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Three Lucky Plants to Ring in the New Year

It's a new year, a time to reflect on the past and put forth hopes for the future. While your hard work and exceptional planning will get you where you need to go, it doesn't hurt to have a few good fortune plants around, just for that extra boost.


Throughout history, plants have been used as good luck charms that bring peace, fortune, and happiness into a home. Even if they don't bring actual money, peace, or luck, plants provide health and joy with their vibrant greenery, flourishing energy, and air cleansing properties.

The health of your plants matter. A happy, thriving plant will bring good energy; a withering, sad plant will bring negative energy. To promote prosperity and health in your house, take good care of your plants.


Money Plant (Pachina aquatica or P.glabra)

The braided trunk and deep-green long-fingered leaves of this plant are captivating and sure to bring joy to any space it inhabits. A money tree is actually five trees braided together while young. In Feng Shui practices, the money tree is said to bring peace and wealth.


The legend of the money plant:

A poor Taiwanese farmer prayed for good fortune. One day, while out in his fields, he discovered a beautiful Pachira plant. Astounded by its beauty, he realized he could grow the trees and sell them to escape poverty. Soon, he was a wealthy man, and he named the Pachira plant the “money tree.”


A money tree usually has five leaves on each stem. These are said to represent the five fundamental elements of Feng Shui: fire, earth, metal, wood, and water. A tree with seven or more leaves on each stem is rare and especially good luck.


Besides the luck and prosperity that a money tree brings, it is also amazing because it is extremely easy to tend. Place it in a location with lots of bright, indirect light away from heater vents. Only water it when the top 2 inches of soil are dry. Then, water it thoroughly and let it drain completely through the holes in the pot, emptying any excess water, so the roots don't get soggy.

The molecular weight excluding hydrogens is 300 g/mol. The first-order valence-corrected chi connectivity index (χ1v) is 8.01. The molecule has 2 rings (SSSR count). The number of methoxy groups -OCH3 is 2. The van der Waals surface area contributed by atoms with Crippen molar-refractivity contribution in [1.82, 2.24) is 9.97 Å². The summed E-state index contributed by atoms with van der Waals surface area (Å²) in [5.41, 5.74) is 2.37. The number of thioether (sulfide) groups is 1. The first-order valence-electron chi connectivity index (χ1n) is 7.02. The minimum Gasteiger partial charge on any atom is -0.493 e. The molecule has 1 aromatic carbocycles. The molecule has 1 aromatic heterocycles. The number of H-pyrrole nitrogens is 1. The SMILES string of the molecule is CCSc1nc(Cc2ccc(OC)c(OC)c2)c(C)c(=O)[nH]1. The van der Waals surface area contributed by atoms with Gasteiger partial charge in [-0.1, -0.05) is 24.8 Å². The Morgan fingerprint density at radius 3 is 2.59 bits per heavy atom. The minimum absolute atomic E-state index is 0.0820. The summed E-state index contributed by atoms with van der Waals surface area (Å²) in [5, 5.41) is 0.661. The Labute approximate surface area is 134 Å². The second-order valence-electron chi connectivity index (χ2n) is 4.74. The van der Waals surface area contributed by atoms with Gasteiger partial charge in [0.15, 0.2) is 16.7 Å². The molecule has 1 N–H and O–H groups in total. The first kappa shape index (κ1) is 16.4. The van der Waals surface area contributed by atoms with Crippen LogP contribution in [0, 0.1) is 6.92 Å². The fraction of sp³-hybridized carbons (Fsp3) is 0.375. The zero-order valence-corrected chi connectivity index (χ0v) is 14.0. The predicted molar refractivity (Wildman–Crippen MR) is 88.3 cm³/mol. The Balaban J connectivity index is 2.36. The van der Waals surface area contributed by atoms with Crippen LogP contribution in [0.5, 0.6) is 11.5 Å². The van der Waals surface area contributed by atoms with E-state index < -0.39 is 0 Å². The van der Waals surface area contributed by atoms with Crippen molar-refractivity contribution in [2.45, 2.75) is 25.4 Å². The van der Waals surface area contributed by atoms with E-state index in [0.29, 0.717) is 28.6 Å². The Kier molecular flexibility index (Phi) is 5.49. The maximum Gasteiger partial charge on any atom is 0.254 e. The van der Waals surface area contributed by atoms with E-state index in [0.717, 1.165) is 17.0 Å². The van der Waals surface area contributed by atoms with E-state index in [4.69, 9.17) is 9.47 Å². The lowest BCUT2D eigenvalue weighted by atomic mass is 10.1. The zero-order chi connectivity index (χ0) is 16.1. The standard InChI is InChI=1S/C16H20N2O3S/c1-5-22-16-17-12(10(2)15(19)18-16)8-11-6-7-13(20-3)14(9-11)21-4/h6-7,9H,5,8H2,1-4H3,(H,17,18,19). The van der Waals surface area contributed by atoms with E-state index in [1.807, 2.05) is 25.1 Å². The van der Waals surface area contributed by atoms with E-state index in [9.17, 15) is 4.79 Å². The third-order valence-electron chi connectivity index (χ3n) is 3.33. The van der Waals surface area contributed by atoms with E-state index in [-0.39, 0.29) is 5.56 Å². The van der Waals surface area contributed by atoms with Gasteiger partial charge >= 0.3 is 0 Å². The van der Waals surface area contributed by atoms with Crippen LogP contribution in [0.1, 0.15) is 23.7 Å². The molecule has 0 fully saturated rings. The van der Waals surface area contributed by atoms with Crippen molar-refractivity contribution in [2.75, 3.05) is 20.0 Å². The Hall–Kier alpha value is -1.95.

Snake Plant (Sansevieria trifasciata)

The snake plant is a striking plant with NASA-backed research demonstrating its legitimate ability to cleanse the air of toxins. It will bring real health to the home. These architecturally-magnificent plants stand upright and proud, a reminder to us all to face each day with courage and fortitude. The sword-shaped leaves average two to four feet tall and come in an array of glamorous displays, depending on variety. Some plants feature deep-green leaves with creamy yellow edges while others are variegated or strikingly striped.


A native to West Africa, the snake plant is used in traditional cultures for spiritual protection and is associated with Ogun, an Orisha spirit of war. A snake plant has many uses:

• The leaves are fibrous and are used to make ropes and weave baskets.

• Snake plant sap is antiseptic.

• It purifies the air of toxins, including formaldehyde and xylene.


Caring for a snake plant is quite easy. It needs lots of bright, indirect light and infrequent, thorough watering. When the top two to three inches of soil is dry, water it until it drains out the bottom, making sure to empty off any excess water, so the roots don't rot.


Peace Lily (Spathiphyllum sp.)

The name says it all with this plant, almost. It brings peace; however, it is not really a lily. The peace lily gets its' name from the tall white bract, graceful and poised, which resembles a white flag, an internationally recognized signal of truce. A native to the rainforests of Columbia and Venezuela, the peace lily is now a common houseplant worldwide.


The erect dark green spoon-shaped leaves of the peace lily are an elegant contrast to the bright white bracts. The bracts, which are often referred to as the flowers, stand majestically over the green foliage, demanding your attention. The actual flowers are on the spike, or ear, of the bract.


Besides looking like royalty, this plant acts like it too. A peace lily lets you know what it needs. When it needs water, the stems droop sullenly. An hour or so after watering, it perks up again, and all is well. Place the peace lily in a location where it gets lots of indirect light – never direct light the leaves will burn. It needs a winter rest to flower. Place it in a dark, cool 55-60F area for six to eight weeks until the blooms start, then bring it back out.


Photo by Max Williams on Unsplash

NASA also has the peace lily listed as an excellent air-purifying plant. Peace, majesty, and clean air, that's an excellent start to the new year!


What plants do you keep for health, luck, love, and prosperity? How do plants bring joy to your life and home?


Blog by Jenny Dunklee, Senior Plant Expert, BloomCatch

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